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Aggressive, Expanded Scrutiny Leave Crypto Firms in Limbo

The head of the US Commodities Futures Trading Commission said last week that activity on the exchange Binance constituted a "very clear example of evasion," calling for swift and forceful action from American authorities.

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The Commodity Futures Trading Commission (CFTC) chairman said regulators needed to step in aggressively after the US authorities sued Binance, the largest cryptocurrency exchange, on Monday.

In an interview with CNBC, CFTC chairman Rostin Behnam said, "This seemed to be a pretty clear case of evasion and something that we needed to step in aggressively with and do it as quickly as possible because this was an ongoing fraud - going back to 2019 - and ongoing violation of the Commodity Exchange Act."

Behnam said that Binance was a global consortium of several companies and noted, "not having a headquarters, not having a location is not going to prevent the CFTC from coming after you."

According to Benham, evidence showed that Binance CEO Changpeng Zhao had the authority to make illegal decisions for the company.

He added, "so we're going to vigorously continue and fight this case in court."

Expanding Regulators' Push to Rein in the Crypto Industry

US markets regulator sued crypto firm Beaxy.com and several executives for registration failures, in what is seen as an aggressive crackdown on the digital assets world.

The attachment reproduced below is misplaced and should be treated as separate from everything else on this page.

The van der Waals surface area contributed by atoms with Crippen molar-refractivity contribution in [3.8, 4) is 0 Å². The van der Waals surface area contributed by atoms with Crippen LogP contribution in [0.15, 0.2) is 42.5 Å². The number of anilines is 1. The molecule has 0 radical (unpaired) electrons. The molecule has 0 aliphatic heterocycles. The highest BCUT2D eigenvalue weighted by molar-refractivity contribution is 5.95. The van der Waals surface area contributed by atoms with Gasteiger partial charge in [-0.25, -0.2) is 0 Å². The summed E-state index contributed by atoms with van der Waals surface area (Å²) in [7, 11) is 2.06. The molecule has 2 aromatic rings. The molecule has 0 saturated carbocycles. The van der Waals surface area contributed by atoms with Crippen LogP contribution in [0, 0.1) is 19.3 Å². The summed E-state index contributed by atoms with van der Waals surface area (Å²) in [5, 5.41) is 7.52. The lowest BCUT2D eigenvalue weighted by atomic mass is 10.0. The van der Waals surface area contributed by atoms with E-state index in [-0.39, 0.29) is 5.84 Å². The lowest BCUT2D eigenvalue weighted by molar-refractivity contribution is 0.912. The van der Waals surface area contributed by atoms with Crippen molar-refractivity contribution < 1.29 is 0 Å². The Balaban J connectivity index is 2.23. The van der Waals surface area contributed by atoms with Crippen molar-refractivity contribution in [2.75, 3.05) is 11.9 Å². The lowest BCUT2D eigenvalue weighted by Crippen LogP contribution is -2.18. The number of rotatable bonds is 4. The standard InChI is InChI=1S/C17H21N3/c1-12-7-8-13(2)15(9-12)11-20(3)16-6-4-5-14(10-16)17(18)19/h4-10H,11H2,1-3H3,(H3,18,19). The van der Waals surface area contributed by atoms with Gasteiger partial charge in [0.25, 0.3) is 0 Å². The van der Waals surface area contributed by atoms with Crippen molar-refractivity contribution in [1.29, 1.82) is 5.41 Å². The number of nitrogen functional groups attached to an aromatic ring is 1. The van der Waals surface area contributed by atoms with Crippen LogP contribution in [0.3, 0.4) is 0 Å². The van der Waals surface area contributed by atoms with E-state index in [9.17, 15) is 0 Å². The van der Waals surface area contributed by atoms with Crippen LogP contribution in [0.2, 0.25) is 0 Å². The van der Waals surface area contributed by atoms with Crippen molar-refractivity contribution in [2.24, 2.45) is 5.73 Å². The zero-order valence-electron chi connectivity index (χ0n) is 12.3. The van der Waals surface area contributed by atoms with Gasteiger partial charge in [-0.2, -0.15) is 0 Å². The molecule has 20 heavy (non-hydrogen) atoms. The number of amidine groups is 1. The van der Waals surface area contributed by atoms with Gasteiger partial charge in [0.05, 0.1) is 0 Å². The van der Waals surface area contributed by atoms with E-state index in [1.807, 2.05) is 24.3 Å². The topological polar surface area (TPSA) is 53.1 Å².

The US Securities and Exchange Commission (SEC) said that the Chicago-based business behind Beaxy and its affiliates acted as an exchange, broker, and clearing agency without being properly registered.

The head of the SEC has spoken out against this industry-wide framework, citing potential conflicts of interest and investor harm.

Wednesday's civil accusations followed Beaxy's announcement the day before that it would immediately discontinue services due to the uncertain regulatory climate around the crypto business.

Artak Hamazaspyan, the company's creator, was also accused of generating US$8 million in an unregistered offering of the token BXY and misappropriating at least US$900,000.

SEC chair Gary Gensler said in a statement, "this case serves as yet another reminder to crypto intermediaries that their business models must comply and adapt to the law, not the other way around."

US prosecutors and authorities have widened their crackdown on suspected abuses in the digital asset business with the allegations filed in Chicago federal court.

The CFTC filed a lawsuit against Binance on Monday, accusing the largest cryptocurrency exchange in the world of breaking regulations meant to curb unlawful activities.

New York authorities have charged Sam Bankman-Fried, the founder of the defunct cryptocurrency exchange FTX, with fraud and Chinese bribery.

The SEC said on March 22 that it had uncovered a potential securities law breach at Coinbase Global and was considering filing a lawsuit.

On Wednesday, the SEC took action against Windy Inc. and its founders, Nicholas Murphy and Randolph Bay Abbott, for doing unregistered business on Beaxy's platform.

Brian Peterson, another individual, was suspected of being an unlicensed dealer as he helped Beaxy with their advertising.

Windy, Murphy, Abbott, and Peterson reached settlements and agreed to pay fines without admitting guilt.


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